A Tax Policy Mission of the IMF to Help Bangladesh Assess Tax Expenditures

By The Daily Star | 5 March 2024

This article was first published in The Daily Star

A tax policy mission of the International Monetary Fund (IMF) yesterday began to work with the National Board of Revenue (NBR) to train taxmen to assess tax expenditures so that the government can eliminate less effective tax exemptions, broaden the tax base and increase revenue collection.

The development comes following a report of the review mission of the Washington-based lender. The report reviewed Bangladesh’s performance against the criteria set as part of a $4.7 billion loan it approved for Bangladesh in January last year.

The IMF suggested the government raise tax revenues and rationalise expenditures as Bangladesh’s tax-to-GDP ratio is one of the lowest in the world. The low tax revenue collection has constrained critical spending for longer-term economic development of the country, the IMF said earlier.

It recommended the government take tax revenue measures that yield an additional 0.5 percent of the GDP in FY2024.

As such, the government promised the IMF that it would eliminate less effective tax exemptions and simplify the tax rate structure to broaden the tax base and enhance voluntary taxpayer compliance.

It also sought the IMF’s technical assistance in analysing existing tax expenditures.

The NBR earlier shared with the IMF that it would assess tax expenditure such as rebates, discounts, exemptions and reduced rates of taxes for corporate income tax, personal income tax and value added tax (VAT) as part of the budget for fiscal year (FY) 2024-25 and publish those before June 2024.

The NBR also said it would use the analysis to identify measures to rationalise tax expenditures, which will be adopted in the budgets for FY25 and FY26.

As such, the tax administration has formed a team to be trained to estimate tax expenditures such as rebates, discounts, exemptions and reduced rates of taxes for the next two years, including a projection for the next tax year, fiscal 2024-25.

The team, led by an additional tax commissioner, started training at a workshop conducted by an IMF tax policy mission. It will submit reports within April 30, according to a decision by the NBR.

At the same time, IMF training will assist the authorities assess tax and VAT expenditures and identify revenue-raising measures for FY25 and FY26.

In its first review report, the IMF said Bangladesh would publish an initial tax expenditure report covering personal and corporate income taxes and VAT with the FY25 budget and update it in following years in order to increase revenue collection to cover priority spending.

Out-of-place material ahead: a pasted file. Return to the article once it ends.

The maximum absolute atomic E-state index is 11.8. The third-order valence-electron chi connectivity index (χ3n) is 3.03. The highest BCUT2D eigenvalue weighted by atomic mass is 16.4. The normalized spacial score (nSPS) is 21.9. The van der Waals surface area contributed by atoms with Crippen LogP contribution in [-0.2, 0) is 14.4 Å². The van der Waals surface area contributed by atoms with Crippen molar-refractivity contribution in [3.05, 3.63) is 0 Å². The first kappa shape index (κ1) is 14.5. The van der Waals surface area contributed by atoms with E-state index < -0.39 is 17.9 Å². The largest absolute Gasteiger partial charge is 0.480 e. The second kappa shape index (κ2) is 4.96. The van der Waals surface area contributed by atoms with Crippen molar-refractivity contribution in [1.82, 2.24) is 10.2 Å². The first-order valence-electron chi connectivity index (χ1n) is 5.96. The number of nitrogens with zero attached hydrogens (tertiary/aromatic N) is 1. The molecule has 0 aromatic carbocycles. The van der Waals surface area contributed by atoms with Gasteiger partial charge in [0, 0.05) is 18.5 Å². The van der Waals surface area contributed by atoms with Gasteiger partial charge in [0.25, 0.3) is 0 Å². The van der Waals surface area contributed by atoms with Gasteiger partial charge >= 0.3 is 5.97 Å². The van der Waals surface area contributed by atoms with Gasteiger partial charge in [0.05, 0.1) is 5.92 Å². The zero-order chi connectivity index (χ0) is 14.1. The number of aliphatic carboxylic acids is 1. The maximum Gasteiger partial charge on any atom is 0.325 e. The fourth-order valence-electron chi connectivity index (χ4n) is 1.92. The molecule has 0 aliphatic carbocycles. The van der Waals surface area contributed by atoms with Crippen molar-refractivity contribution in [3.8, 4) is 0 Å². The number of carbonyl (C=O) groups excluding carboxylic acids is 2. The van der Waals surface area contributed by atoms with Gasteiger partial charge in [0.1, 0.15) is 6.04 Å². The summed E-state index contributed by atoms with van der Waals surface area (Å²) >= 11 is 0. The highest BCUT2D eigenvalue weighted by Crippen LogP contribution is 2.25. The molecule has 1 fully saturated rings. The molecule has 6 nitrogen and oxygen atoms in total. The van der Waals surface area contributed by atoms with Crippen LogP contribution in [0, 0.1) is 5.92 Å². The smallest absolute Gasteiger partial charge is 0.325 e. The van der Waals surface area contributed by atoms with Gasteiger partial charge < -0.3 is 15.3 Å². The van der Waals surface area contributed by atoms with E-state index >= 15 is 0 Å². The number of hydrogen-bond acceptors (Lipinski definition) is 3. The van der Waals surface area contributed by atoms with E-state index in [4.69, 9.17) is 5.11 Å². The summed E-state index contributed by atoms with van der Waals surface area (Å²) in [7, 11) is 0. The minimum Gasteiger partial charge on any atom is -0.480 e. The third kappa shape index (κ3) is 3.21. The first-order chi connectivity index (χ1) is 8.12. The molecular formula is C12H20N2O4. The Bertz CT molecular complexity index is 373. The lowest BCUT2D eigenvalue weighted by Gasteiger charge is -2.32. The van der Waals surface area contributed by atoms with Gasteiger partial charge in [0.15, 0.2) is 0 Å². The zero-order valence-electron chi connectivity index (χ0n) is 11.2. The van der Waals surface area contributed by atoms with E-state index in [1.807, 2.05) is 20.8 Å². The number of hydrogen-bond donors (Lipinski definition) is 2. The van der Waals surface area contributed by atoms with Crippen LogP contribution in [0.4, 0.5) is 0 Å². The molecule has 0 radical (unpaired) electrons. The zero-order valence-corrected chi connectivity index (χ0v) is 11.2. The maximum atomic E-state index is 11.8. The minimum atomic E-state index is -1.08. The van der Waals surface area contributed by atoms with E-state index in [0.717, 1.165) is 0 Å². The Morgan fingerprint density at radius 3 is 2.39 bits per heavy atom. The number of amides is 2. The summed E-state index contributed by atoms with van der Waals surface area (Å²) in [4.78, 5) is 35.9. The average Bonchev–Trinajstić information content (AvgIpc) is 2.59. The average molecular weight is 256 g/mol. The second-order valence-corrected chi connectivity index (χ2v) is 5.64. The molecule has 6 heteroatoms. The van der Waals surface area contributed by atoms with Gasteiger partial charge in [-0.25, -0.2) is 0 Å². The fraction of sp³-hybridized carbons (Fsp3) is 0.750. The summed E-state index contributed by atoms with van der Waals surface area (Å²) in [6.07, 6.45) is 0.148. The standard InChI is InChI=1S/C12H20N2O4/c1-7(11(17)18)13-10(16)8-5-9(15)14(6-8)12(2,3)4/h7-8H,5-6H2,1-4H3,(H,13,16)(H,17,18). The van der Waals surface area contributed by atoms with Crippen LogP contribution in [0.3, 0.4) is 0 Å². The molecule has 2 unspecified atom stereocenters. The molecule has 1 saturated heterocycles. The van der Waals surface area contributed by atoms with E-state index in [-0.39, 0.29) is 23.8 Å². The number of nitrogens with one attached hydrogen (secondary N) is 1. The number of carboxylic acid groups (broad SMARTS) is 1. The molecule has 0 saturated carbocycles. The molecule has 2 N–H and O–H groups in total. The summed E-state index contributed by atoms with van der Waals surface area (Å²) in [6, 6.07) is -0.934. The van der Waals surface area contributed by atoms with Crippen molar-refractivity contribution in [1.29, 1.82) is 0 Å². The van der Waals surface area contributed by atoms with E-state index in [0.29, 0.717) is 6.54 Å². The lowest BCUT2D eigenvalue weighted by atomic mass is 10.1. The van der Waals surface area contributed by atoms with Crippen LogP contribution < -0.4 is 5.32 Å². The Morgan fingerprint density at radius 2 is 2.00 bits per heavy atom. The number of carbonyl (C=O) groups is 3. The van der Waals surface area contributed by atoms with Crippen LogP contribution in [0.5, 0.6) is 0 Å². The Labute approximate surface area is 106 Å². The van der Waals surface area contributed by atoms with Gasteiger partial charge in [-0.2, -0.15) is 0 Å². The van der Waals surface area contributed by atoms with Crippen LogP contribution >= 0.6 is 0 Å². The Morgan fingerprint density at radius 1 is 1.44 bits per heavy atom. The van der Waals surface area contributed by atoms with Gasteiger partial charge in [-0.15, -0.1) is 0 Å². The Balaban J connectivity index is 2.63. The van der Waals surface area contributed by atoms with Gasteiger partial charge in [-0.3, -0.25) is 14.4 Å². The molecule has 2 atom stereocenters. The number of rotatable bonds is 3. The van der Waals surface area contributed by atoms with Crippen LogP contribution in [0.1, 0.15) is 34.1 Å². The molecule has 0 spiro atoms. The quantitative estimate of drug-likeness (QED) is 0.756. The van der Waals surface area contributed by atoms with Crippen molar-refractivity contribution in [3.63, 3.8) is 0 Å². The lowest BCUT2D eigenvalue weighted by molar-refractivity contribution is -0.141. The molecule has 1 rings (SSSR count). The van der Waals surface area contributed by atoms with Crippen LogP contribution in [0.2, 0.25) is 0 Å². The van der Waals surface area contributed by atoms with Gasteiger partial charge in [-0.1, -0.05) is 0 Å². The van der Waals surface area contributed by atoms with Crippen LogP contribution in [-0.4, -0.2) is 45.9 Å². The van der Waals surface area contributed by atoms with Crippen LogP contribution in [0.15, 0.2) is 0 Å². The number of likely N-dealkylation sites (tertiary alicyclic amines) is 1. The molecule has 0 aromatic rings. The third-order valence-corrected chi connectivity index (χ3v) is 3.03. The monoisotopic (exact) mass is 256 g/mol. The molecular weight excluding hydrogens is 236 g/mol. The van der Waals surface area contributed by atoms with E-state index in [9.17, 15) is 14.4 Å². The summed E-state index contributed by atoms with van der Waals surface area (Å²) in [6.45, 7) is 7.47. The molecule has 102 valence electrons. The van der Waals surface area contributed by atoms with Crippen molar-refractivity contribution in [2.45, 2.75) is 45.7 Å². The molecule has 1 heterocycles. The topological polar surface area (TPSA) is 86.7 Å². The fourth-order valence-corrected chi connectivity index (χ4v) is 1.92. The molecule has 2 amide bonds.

As part of the exercise to assess tax expenditure, the government, while placing the budget for FY24, said the total estimated amount of direct tax expenditure for the FY21 was Tk 125,813 crore.

Of the amount, the amount of tax subsidies given to corporates accounted for Tk 85,314 crore while Tk 40,499 crore was given at the individual level.

Overall, direct tax expenditure was 3.56 percent of total Gross Domestic Product for FY21. The NBR said the total amount of projected direct tax expenditure for FY24 will be Tk 178,241 crore.

“At the workshop with tax officials yesterday, the IMF mission inquired about the ways tax benefits or exemptions were provided to taxpayers, and the sectors that have been given such benefits. They also wanted to know whether we do a cost-benefit analysis before offering tax subsidies,” said a senior official of the NBR.

“They also wanted to know why we could not collect more taxes although there is potential,” he added.

At the workshop, the NBR presented its short-term and medium-term priorities for increased income tax collection. This includes expansion of the tax base, improvement in taxpayer services and plugging leaks.

The tax administration added that modernisation of tax infrastructure and increased inter-agency cooperation were other priorities.

However, it said the absence of evidence-based strategic action plans and integrated organisation-wide automation were major challenges to accelerating revenue collection alongside the narrow tax base and broad exemptions.